Every parent wants to do what’s best for their baby, and making your own baby food is just one of the many considerations toward that goal. If you’ve decided to learn how to make baby food at home, you may feel overwhelmed. Thankfully, with some information and helpful hints, you can begin creating homemade, healthy meals for your little tike.
Pros and cons of DIY baby food
An important note: commercial baby food must meet high safety and nutritional standards. So, if you choose to go with store-bought baby food, it’s okay! However, the DIY approach offers many advantages. One pro of homemade baby food is that you know exactly what’s in it. This allows you to skip seasonings, sweeteners or other ingredients that may concern you. If your child has food allergies, homemade baby food also allows you to target potential problem foods. Making your own food also limits waste from pre-packaged foods. Additionally, some parents find the DIY technique less expensive.
Perhaps one of DIY baby food’s biggest advantages is the variety of options compared to the store’s standardized selections. Plus, serving baby what the rest of the family eats may help decrease the food battles later on. “The stages of going from exclusive breast milk or formula to eating family foods at about one year of age is very important for setting the stage for a positive feeding environment. It isn’t just for fun,” Eve Reed, Family Food Works pediatric dietitian, said.
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On the cons list, making baby food from scratch takes time, often a significant amount of time. Store-bought foods often prove more convenient for transport and storage, too. In contrast, making and storing homemade food comes with increased safety concerns.
Supplies and techniques
Hit up your search engine for baby food making supplies, and you’ll find an endless list of commercial options to make the job easier. For a more minimalistic route, you can use a basic food processor or even a potato masher. Regardless of the tool you use, make sure baby’s food is soft with no chunks. When starting out, the baby’s food will need to stay very thin, but over time it can get thicker.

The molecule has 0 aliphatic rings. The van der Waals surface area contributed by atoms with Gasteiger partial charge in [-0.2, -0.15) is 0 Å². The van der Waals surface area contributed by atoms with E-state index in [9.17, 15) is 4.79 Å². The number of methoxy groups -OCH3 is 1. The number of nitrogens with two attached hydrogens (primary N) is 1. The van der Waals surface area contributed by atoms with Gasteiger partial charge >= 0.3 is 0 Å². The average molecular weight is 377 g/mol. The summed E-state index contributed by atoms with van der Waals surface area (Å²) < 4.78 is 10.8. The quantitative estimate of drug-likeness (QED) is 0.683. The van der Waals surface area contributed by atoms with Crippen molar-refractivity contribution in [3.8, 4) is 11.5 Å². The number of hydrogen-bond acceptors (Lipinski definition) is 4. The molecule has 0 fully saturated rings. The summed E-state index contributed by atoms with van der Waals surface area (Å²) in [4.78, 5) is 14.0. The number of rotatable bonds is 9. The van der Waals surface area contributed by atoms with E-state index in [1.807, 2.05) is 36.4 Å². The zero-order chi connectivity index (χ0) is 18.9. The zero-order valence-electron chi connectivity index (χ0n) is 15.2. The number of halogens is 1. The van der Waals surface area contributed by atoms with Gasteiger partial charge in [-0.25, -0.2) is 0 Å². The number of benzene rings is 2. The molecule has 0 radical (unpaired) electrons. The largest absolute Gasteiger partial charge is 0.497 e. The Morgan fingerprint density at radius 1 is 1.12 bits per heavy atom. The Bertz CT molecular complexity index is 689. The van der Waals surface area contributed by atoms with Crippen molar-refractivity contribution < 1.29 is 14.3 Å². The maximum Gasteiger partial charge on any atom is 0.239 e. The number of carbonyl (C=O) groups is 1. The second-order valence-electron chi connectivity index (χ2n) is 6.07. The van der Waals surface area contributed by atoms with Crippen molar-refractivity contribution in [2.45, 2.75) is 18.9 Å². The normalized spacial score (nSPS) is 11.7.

A few basic techniques apply to all baby food. Use steaming, microwaving or baking as your cooking method. Avoid frying. Cook all foods until they are very soft for ease of pureeing or mashing.
When preparing to make baby food, start by washing your hands. Wash and peel produce before cooking and remove all bones and skin from meat and fish if your baby is old enough for those foods. Avoid honey in any foods meant for a child younger than 12 months. Although you can use herbs for flavor, go light on seasonings such as salt and spices that may offend a sensitive palate.
One of the best ways to store small amounts of baby food is to press it into ice trays. Once frozen, transfer the food into a freezer-safe container. You can also spoon piles of food onto a tray and freeze for the same effect. As far as serving size, use ¼ cup as a guide, but note that although parents often worry about the amount of food a child eats, it’s rarely a medical concern. According to pediatric dietitian and registered nutritionist Judy More, “the problem of most mothers is that they get hung up on the quantity of food that their babies eat. What’s more important is that a baby experiences a wide range of tastes and textures.”
What to make
Dietitians recommend incorporating the rainbow when planning meals for baby. Make sure to include green foods such as peas and beans along with yellow pears, red apples and orange carrots. You can cook these items in batches over the weekend and make extra to build up supplies. Even better, serve your baby food directly from the daily menu while you’re preparing food for the rest of the family. Jennifer Shu, MD, a pediatrician in Atlanta and co-author of “Heading Home with Your Newborn: From Birth to Reality and Food Fights: Winning the Nutritional Challenges of Parenthood Armed with Insight, Humor, and a Bottle of Ketchup” says, “For example, when you make mashed potatoes for the family, set aside some that don’t have whole milk added. You can add a little butter or mild spices. As long as you’re eating healthy, you can give your baby a modified version of what you’re eating.”
Similarly, when making sweet potatoes or squash, skip the additions and cook it a few minutes longer until very soft. After pureeing, you can add the food to water, breast milk or formula to thin it as needed. This technique applies to other foods as well.
For a simple food, smash a very ripe banana, kiwi or avocado and serve directly. You can easily make applesauce for baby too. Peel and core your apples, cut into small cubes and simmer on the stove with a small amount of water for around 20 minutes. When very soft, puree the apples, put them through a food mill or use a masher until you reach the desired consistency. You can add a dash of cinnamon for flavor. This recipe works well alongside some boxed baby oatmeal, too.
As baby ages
Once your child gets a bit older, masters chewing and can handle more variety, you may seek specific toddler and baby food recipes. For that, we turn to Whitney and Alex, two moms who are dietitians and founders of the Plant-Based Juniors community. Affectionately known as PBJ for short, the duo provides a wealth of information on their blog, plus an assortment of ready-to-follow recipes for plant-based prenatal and pediatric nutrition.
For example, this fiber-rich walnut blueberry muffin top recipe might have you happily showing your tot how yummy it is. You can also check out the Vegan Smash Cake for a healthier version of a sugary birthday cake, or a vegan take on the ever-popular mac and cheese. PBJ even shows you ways to sneak budget-friendly, protein-packed tofu into your kiddo’s meal plan. These include sliders, sandwiches, nuggets and a scramble.
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